Second, the Rule prohibits advisers from paying third parties to solicit government entities for advisory business unless such third parties are regulated persons. The term “regulated persons” includes certain SEC registered broker-dealers and SEC registered investment advisers that are themselves subject to prohibitions against participating in pay-to-play practices and are subject to oversight by the SEC and, in the case of broker-dealers, a qualifying registered national securities association, such as FINRA3. Further, the SEC indicates in its adopting release to the Rule that to the extent an adviser will compensate any regulated person that is another investment adviser for soliciting government entities, such solicitor adviser will be a “supervised person” within the meaning of Rule 206(4)-7 under the Advisers Act, and as such the supervising investment adviser will be required to adopt policies and procedures reasonably designed to prevent a violation of the Rule by the adviser soliciting business on its behalf.

Third, the Rule makes it unlawful for an adviser itself or any of its covered associates to solicit any person or political action committee to make or for and adviser or any of its covered affiliates to coordinate: (i) contributions to an official of a government entity to which the investment adviser is seeking to provide investment advisory services, or (ii) payments to a political party of a state or locality where the investment adviser is providing or seeking to provide investment advisory services to a government entity. These restrictions are intended to prevent advisers from circumventing the Rule’s prohibition on direct contributions to certain elected officials by taking actions such as bundling a large number of small employee contributions to influence an election, or making contributions (or payments) indirectly through a state or local political party.

Fourth, the Rule specifies that an investment adviser to covered investment pools4 in which a government entity invests or is solicited to invest will be treated as though the adviser were providing or seeking to provide investment advisory services directly to the government entity. The term “covered investment pool” includes such unregistered pooled investment vehicles as hedge funds, private equity funds, venture capital funds and collective investment trusts.

Finally, the Rule includes a provision that makes it unlawful for an adviser or any of its covered associates to do anything indirectly which, if done directly, would result in a violation of the Rule.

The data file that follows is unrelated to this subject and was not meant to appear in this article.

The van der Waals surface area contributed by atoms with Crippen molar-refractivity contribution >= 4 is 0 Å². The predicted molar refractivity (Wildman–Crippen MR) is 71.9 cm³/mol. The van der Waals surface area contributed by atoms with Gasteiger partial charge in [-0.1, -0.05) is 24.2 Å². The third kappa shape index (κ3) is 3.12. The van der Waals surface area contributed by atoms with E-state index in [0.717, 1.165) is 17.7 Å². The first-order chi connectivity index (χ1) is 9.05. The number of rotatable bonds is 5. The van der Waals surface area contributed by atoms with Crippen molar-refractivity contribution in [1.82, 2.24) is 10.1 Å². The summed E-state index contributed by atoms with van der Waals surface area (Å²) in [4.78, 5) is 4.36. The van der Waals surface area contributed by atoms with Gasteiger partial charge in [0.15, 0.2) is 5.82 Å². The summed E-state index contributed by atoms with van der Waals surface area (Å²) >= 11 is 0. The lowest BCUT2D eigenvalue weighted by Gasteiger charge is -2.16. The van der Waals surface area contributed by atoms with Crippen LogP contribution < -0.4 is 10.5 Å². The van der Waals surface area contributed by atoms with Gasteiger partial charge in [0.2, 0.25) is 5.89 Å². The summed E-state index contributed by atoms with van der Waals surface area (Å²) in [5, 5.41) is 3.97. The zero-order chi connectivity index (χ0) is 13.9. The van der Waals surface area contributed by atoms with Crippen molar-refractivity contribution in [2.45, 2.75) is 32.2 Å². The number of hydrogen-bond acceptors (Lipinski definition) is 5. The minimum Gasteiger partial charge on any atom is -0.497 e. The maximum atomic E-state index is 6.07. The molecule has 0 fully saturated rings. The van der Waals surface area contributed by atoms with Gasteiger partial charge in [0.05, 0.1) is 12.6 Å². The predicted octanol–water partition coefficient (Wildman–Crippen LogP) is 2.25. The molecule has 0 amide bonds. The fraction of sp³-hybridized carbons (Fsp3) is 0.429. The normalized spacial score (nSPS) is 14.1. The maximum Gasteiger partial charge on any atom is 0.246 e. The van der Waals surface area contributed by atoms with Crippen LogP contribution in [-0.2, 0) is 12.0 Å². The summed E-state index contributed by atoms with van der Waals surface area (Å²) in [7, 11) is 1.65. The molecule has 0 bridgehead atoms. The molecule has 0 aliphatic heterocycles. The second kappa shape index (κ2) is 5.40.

Amendments to Rules 204-2 and 206(4)-3:

In addition to the adoption of the Rule, the SEC also adopted amendments to Rule 204-2 and 206(4)-3 under the Advisers Act. The amendments to Rule 204-2 impose recordkeeping requirements on registered investment advisers that have government clients, or that provide investment advisory services to a covered investment pool in which a government entity investor invests. Advisers that are subject to the Rule but exempt from SEC registration will not be subject to such recordkeeping requirements.

The amendments to Rule 204-2 require advisers to make and keep the following records: (i) the names, titles, and business and residence addresses of all covered associates of the investment adviser; (ii) all government entities to which the investment adviser provides or has provided investment advisory services, or which are or were investors in any covered investment pool to which the investment adviser provides or has provided investment advisory services, as applicable, in the past five years, but not prior to the effective date of the Rule; (iii) all direct or indirect contributions made by the investment adviser or any of its covered associates to an official of a government entity, or payments to a political party of a state or political subdivision thereof, or to a political action committee; and (iv) the name and business address of each regulated person to whom the investment adviser provides or agrees to provide, directly or indirectly, payment to solicit a government entity for investment advisory services on its behalf.

The SEC adopted a technical amendment to Rule 206(4)-3 (the “cash solicitation rule”) that alerts advisers and others that special prohibitions apply to solicitation activities involving government entity clients under the Rule.